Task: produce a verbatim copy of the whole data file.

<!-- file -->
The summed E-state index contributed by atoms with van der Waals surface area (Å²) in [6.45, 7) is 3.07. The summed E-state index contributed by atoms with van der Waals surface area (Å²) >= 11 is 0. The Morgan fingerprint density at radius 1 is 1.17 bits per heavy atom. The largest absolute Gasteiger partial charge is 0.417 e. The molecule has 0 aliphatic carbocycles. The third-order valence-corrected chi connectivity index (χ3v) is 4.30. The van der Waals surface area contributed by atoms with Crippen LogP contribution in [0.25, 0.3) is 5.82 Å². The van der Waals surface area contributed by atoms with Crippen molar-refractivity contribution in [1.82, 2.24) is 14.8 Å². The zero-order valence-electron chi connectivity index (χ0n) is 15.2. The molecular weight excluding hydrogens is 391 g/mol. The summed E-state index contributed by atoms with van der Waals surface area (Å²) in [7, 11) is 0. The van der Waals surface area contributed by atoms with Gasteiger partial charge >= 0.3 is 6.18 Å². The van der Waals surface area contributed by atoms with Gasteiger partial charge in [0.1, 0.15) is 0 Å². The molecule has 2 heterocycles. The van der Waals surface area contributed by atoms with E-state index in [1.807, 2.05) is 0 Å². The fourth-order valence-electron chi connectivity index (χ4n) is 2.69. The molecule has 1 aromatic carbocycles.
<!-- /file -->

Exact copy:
The summed E-state index contributed by atoms with van der Waals surface area (Å²) in [6.45, 7) is 3.07. The summed E-state index contributed by atoms with van der Waals surface area (Å²) >= 11 is 0. The Morgan fingerprint density at radius 1 is 1.17 bits per heavy atom. The largest absolute Gasteiger partial charge is 0.417 e. The molecule has 0 aliphatic carbocycles. The third-order valence-corrected chi connectivity index (χ3v) is 4.30. The van der Waals surface area contributed by atoms with Crippen LogP contribution in [0.25, 0.3) is 5.82 Å². The van der Waals surface area contributed by atoms with Crippen molar-refractivity contribution in [1.82, 2.24) is 14.8 Å². The zero-order valence-electron chi connectivity index (χ0n) is 15.2. The molecular weight excluding hydrogens is 391 g/mol. The summed E-state index contributed by atoms with van der Waals surface area (Å²) in [7, 11) is 0. The van der Waals surface area contributed by atoms with Gasteiger partial charge >= 0.3 is 6.18 Å². The van der Waals surface area contributed by atoms with Gasteiger partial charge in [0.1, 0.15) is 0 Å². The molecule has 2 heterocycles. The van der Waals surface area contributed by atoms with E-state index in [1.807, 2.05) is 0 Å². The fourth-order valence-electron chi connectivity index (χ4n) is 2.69. The molecule has 1 aromatic carbocycles.